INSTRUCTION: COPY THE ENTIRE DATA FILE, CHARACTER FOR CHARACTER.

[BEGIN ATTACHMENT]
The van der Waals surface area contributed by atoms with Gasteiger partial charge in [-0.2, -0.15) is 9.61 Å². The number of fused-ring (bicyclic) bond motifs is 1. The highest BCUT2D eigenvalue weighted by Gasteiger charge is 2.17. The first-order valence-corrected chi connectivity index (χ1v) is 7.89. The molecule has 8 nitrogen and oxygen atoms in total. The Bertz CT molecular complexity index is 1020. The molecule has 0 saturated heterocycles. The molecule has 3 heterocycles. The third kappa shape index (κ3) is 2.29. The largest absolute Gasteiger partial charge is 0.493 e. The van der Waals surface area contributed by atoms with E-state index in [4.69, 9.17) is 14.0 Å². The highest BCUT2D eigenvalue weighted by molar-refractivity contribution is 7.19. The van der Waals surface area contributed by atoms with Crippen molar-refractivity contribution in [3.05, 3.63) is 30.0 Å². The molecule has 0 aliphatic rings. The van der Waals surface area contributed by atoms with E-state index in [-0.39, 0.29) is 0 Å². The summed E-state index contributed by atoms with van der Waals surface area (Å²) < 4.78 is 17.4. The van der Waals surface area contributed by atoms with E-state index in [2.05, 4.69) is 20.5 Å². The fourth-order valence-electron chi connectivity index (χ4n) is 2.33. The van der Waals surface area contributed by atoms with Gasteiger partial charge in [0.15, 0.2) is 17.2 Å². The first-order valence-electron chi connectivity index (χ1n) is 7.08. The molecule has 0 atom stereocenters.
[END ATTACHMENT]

The van der Waals surface area contributed by atoms with Gasteiger partial charge in [-0.2, -0.15) is 9.61 Å². The number of fused-ring (bicyclic) bond motifs is 1. The highest BCUT2D eigenvalue weighted by Gasteiger charge is 2.17. The first-order valence-corrected chi connectivity index (χ1v) is 7.89. The molecule has 8 nitrogen and oxygen atoms in total. The Bertz CT molecular complexity index is 1020. The molecule has 0 saturated heterocycles. The molecule has 3 heterocycles. The third kappa shape index (κ3) is 2.29. The largest absolute Gasteiger partial charge is 0.493 e. The van der Waals surface area contributed by atoms with E-state index in [4.69, 9.17) is 14.0 Å². The highest BCUT2D eigenvalue weighted by molar-refractivity contribution is 7.19. The van der Waals surface area contributed by atoms with Crippen molar-refractivity contribution in [3.05, 3.63) is 30.0 Å². The molecule has 0 aliphatic rings. The van der Waals surface area contributed by atoms with E-state index in [-0.39, 0.29) is 0 Å². The summed E-state index contributed by atoms with van der Waals surface area (Å²) < 4.78 is 17.4. The van der Waals surface area contributed by atoms with E-state index in [2.05, 4.69) is 20.5 Å². The fourth-order valence-electron chi connectivity index (χ4n) is 2.33. The van der Waals surface area contributed by atoms with Gasteiger partial charge in [0.15, 0.2) is 17.2 Å². The first-order valence-electron chi connectivity index (χ1n) is 7.08. The molecule has 0 atom stereocenters.